How to Take Control of Your Debt

Debt’s not necessarily a bad thing—unless it’s out of control. Follow these methods to regain your financial power.

Close Up of Female Writing on Coffee Table

by NEA Member Benefits

Key takeaways

  • Debt that allows you to make an investment, like a home mortgage, can be viewed as “good” debt.
  • Overspending with credit cards get many people into “bad” debt dilemmas.
  • Being disciplined with spending and debt payments can keep you in control of your money.

Kim and Hasan recently attended a financial planning seminar at work. When the advisor asked the audience members to share their feelings about debt and spending, Kim was brimming with confidence as she answered. “I don’t have any debt because I pay cash for everything. I don’t like to stress about money.”

But then Hasan spoke up. “I’ve got student loan payments that take a pretty good chunk of my income each month, but it’s manageable. I use a mileage credit card for most purchases because I like to visit my parents regularly, but I always pay my credit card in full each month. I don’t feel like this debt is holding me back.”

The advisor assured both Kim and Hasan that they are both handling money in a responsible manner that suits them. “We all have different priorities when it comes to money. As long as you’re in control of your finances, you can choose to use some debt as a way to further your goals, or avoid it altogether.”

Some debts are “good” and some aren’t

If you borrow money to buy something that may grow in value over time, like a home or a college education, it could be viewed as good debt. Also, if you absolutely need something but don’t have the cash, like making critical repairs to your home, borrowing money may be a good investment.

Problems arise when you pile up debt by purchasing items you don’t need or can’t afford. This kind of debt can become a burden every month and may prevent you from reaching your financial goals. Credit cards are the major culprit here. A 2017 NerdWallet study found that the total owed by the average U.S. household that carries credit card debt is $15,432. A significant number of people blamed their credit card debt on unnecessary spending. That means they can fix the problem with a little spending discipline.

Some debts come out of nowhere

You can pretty much count on facing unexpected major expenses, like major home repairs, or a big financial setback, like a job loss, at some point in your life. Though no fault of your own, these events may force you to overuse credit cards just to pay the bills.

Avoid debt by sticking to a budget

The key to managing debt and using your purchasing power to your advantage is to create a spending plan, or household budget, and be disciplined in sticking to your plan. A budget will illustrate your spending patterns and send up a red flag if you’re spending more than you’re bringing in.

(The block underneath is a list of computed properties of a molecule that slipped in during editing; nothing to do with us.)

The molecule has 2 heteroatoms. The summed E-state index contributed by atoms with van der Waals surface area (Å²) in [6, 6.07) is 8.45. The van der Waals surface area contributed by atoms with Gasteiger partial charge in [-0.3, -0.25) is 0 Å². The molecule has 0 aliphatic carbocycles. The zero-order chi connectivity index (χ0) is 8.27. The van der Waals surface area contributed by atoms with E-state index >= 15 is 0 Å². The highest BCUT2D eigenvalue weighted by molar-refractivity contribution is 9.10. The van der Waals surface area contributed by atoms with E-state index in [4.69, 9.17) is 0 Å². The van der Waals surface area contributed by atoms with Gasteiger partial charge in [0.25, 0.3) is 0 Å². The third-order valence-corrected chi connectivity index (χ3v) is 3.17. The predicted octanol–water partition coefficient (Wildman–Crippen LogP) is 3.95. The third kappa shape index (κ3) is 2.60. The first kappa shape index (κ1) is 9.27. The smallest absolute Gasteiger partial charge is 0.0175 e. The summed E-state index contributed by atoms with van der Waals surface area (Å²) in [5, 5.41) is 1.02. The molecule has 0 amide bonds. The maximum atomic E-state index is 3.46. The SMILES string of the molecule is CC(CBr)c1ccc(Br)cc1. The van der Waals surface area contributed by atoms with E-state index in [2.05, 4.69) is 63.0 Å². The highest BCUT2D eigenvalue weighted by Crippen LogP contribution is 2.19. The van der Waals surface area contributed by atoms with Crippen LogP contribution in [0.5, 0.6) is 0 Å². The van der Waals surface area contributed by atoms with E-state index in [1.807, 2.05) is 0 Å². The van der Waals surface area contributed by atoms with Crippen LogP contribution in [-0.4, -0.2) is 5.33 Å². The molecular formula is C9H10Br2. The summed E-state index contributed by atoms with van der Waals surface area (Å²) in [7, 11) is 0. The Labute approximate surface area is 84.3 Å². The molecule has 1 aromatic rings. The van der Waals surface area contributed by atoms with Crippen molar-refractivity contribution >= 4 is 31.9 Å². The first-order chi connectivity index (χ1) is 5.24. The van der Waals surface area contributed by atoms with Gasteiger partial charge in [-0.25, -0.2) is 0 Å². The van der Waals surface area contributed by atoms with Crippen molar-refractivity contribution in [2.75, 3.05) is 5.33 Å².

If you find your budget is full of red flags, here are a few suggestions to get them under control:

  • Prioritize big to small. List your debts and pay off the highest interest rate debt first. When that one is zeroed out, take the same dollars and pay the next debt on the list, until you’ve cleared the debt decks.
  • Prioritize small to big. Financial guru Dave Ramsey suggests a counter approach called the snowball method. Pay off the smallest debt first for some positive reinforcement, then apply those payments plus any extra cash to the next biggest debt. Then repeat with the next biggest debt on the list. This allows you to snowball available cash for payments as you work your way up to your largest debt.
  • Reign in your spending. Stick to spending only on the essentials until you get debt under control. You don’t want to run up new obligations while trying to pay off the old ones.
  • Negotiate with creditors. Call creditors and ask for lower interest rates or if they will take less than the full balance in exchange for a quicker cash payment.

Make credit cards a convenience, not a curse

Credit cards can be a blessing or a curse. Their blessings include convenience, protection against fraudulent use and a line item record of all purchases on your monthly statements. But that convenience may become a curse because it’s so easy to buy things you don’t really need. If you carry a balance, card interest rates can often be quite high and if you constantly charge up to your credit limit, your FICO® credit score will take a hit.

To keep your credit cards in the blessing category, be sure to:

  • Pay your balance in full, on time, every month. This avoids those sky-high interest payments that only come into play if you roll over a balance.
  • Be aware of statement closing dates. If you charge the day before your statement closing date, you’ll have to pay that charge within 20-25 days. If you charge the day after your closing date, you won’t have to pay for as long as 55 days. That’s an interest-free short-term loan (if you pay in full before the due date).
  • Charge regularly but not up to the limit. Regular use of credit cards will help your FICO score. But that’s assuming you pay your balance on time and you keep your card balances to about 10% of the card’s credit limit.
  • Reap your rewards. Cards that offer rewards can be a good deal. Remember to cash in your rewards and periodically calculate if the rewards are more than making up for any annual fees.

When you manage debt responsibly, it can be a powerful financial tool to help raise your standard of living and realize dreams such as owning a home and sending the kids to college. If you stay within your spending plan and be credit card smart, you can make “good” debt a valuable part of your financial plan.

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